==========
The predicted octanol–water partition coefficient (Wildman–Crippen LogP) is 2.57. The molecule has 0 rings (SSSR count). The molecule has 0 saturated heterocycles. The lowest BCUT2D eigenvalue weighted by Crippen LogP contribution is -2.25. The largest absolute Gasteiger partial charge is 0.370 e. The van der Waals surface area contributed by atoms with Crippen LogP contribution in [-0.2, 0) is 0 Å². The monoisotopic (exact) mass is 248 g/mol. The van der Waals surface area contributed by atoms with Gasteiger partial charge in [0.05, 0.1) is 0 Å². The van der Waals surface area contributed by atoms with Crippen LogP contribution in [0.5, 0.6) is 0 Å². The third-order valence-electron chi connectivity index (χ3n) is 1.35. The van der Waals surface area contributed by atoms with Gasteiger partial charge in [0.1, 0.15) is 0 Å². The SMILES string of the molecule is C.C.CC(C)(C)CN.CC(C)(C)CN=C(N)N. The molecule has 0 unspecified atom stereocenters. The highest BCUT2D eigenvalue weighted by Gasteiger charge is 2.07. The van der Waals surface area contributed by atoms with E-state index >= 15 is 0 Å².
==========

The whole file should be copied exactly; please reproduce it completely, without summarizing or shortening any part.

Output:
The predicted octanol–water partition coefficient (Wildman–Crippen LogP) is 2.57. The molecule has 0 rings (SSSR count). The molecule has 0 saturated heterocycles. The lowest BCUT2D eigenvalue weighted by Crippen LogP contribution is -2.25. The largest absolute Gasteiger partial charge is 0.370 e. The van der Waals surface area contributed by atoms with Crippen LogP contribution in [-0.2, 0) is 0 Å². The monoisotopic (exact) mass is 248 g/mol. The van der Waals surface area contributed by atoms with Gasteiger partial charge in [0.05, 0.1) is 0 Å². The van der Waals surface area contributed by atoms with Crippen LogP contribution in [0.5, 0.6) is 0 Å². The third-order valence-electron chi connectivity index (χ3n) is 1.35. The van der Waals surface area contributed by atoms with Gasteiger partial charge in [0.1, 0.15) is 0 Å². The SMILES string of the molecule is C.C.CC(C)(C)CN.CC(C)(C)CN=C(N)N. The molecule has 0 unspecified atom stereocenters. The highest BCUT2D eigenvalue weighted by Gasteiger charge is 2.07. The van der Waals surface area contributed by atoms with E-state index >= 15 is 0 Å².